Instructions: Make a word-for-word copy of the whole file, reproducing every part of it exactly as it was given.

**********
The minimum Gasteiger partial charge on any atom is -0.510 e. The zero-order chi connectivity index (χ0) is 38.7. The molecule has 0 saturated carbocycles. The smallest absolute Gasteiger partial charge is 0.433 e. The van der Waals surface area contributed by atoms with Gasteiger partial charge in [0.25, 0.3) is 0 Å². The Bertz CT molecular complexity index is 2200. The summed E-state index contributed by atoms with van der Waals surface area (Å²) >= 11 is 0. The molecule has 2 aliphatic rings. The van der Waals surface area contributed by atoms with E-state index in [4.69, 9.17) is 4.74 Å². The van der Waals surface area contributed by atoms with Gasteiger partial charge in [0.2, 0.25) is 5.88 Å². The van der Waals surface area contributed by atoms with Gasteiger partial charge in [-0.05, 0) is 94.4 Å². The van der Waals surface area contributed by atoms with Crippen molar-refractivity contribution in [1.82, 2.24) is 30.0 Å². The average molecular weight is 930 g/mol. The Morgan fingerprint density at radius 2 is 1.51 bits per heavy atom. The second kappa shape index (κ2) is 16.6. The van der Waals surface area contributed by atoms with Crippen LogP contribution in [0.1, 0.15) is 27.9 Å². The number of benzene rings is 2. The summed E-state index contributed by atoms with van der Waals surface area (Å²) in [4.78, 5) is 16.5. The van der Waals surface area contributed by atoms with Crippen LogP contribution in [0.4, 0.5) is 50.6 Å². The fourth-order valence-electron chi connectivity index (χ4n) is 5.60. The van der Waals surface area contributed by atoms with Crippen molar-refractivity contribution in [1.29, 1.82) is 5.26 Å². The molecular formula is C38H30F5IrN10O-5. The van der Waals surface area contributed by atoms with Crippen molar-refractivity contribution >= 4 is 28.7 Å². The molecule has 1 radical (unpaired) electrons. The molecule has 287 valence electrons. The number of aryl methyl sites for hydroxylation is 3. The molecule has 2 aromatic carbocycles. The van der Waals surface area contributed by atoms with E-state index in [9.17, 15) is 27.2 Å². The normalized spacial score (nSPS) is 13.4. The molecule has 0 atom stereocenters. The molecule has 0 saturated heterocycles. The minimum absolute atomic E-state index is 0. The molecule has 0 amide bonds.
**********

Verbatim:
The minimum Gasteiger partial charge on any atom is -0.510 e. The zero-order chi connectivity index (χ0) is 38.7. The molecule has 0 saturated carbocycles. The smallest absolute Gasteiger partial charge is 0.433 e. The van der Waals surface area contributed by atoms with Gasteiger partial charge in [0.25, 0.3) is 0 Å². The Bertz CT molecular complexity index is 2200. The summed E-state index contributed by atoms with van der Waals surface area (Å²) >= 11 is 0. The molecule has 2 aliphatic rings. The van der Waals surface area contributed by atoms with E-state index in [4.69, 9.17) is 4.74 Å². The van der Waals surface area contributed by atoms with Gasteiger partial charge in [0.2, 0.25) is 5.88 Å². The van der Waals surface area contributed by atoms with Gasteiger partial charge in [-0.05, 0) is 94.4 Å². The van der Waals surface area contributed by atoms with Crippen molar-refractivity contribution in [1.82, 2.24) is 30.0 Å². The average molecular weight is 930 g/mol. The Morgan fingerprint density at radius 2 is 1.51 bits per heavy atom. The second kappa shape index (κ2) is 16.6. The van der Waals surface area contributed by atoms with Crippen LogP contribution in [0.1, 0.15) is 27.9 Å². The number of benzene rings is 2. The summed E-state index contributed by atoms with van der Waals surface area (Å²) in [4.78, 5) is 16.5. The van der Waals surface area contributed by atoms with Crippen LogP contribution in [0.4, 0.5) is 50.6 Å². The fourth-order valence-electron chi connectivity index (χ4n) is 5.60. The van der Waals surface area contributed by atoms with Crippen molar-refractivity contribution in [1.29, 1.82) is 5.26 Å². The molecular formula is C38H30F5IrN10O-5. The van der Waals surface area contributed by atoms with Crippen molar-refractivity contribution >= 4 is 28.7 Å². The molecule has 1 radical (unpaired) electrons. The molecule has 287 valence electrons. The number of aryl methyl sites for hydroxylation is 3. The molecule has 2 aromatic carbocycles. The van der Waals surface area contributed by atoms with E-state index in [9.17, 15) is 27.2 Å². The normalized spacial score (nSPS) is 13.4. The molecule has 0 atom stereocenters. The molecule has 0 saturated heterocycles. The minimum absolute atomic E-state index is 0. The molecule has 0 amide bonds.